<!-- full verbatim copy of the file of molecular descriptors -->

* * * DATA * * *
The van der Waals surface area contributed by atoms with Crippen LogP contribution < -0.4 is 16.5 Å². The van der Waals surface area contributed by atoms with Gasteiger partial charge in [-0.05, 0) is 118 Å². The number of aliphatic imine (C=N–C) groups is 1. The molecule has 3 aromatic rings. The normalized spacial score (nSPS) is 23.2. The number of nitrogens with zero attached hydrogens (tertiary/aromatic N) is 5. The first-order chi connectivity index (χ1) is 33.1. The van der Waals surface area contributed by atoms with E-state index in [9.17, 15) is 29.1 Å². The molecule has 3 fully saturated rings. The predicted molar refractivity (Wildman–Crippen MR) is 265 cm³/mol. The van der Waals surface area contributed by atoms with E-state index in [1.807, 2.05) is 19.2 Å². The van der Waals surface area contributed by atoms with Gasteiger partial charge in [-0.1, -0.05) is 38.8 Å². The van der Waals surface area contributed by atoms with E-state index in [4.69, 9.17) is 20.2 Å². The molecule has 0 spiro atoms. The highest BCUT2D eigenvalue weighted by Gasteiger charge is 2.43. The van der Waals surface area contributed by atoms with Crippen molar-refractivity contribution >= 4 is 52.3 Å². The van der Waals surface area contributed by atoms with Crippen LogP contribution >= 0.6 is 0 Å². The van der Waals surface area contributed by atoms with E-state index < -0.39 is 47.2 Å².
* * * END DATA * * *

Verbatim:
The van der Waals surface area contributed by atoms with Crippen LogP contribution < -0.4 is 16.5 Å². The van der Waals surface area contributed by atoms with Gasteiger partial charge in [-0.05, 0) is 118 Å². The number of aliphatic imine (C=N–C) groups is 1. The molecule has 3 aromatic rings. The normalized spacial score (nSPS) is 23.2. The number of nitrogens with zero attached hydrogens (tertiary/aromatic N) is 5. The first-order chi connectivity index (χ1) is 33.1. The van der Waals surface area contributed by atoms with E-state index in [9.17, 15) is 29.1 Å². The molecule has 3 fully saturated rings. The predicted molar refractivity (Wildman–Crippen MR) is 265 cm³/mol. The van der Waals surface area contributed by atoms with E-state index in [1.807, 2.05) is 19.2 Å². The van der Waals surface area contributed by atoms with Gasteiger partial charge in [-0.1, -0.05) is 38.8 Å². The van der Waals surface area contributed by atoms with E-state index in [4.69, 9.17) is 20.2 Å². The molecule has 0 spiro atoms. The highest BCUT2D eigenvalue weighted by Gasteiger charge is 2.43. The van der Waals surface area contributed by atoms with Crippen molar-refractivity contribution >= 4 is 52.3 Å². The van der Waals surface area contributed by atoms with Crippen LogP contribution >= 0.6 is 0 Å². The van der Waals surface area contributed by atoms with E-state index < -0.39 is 47.2 Å².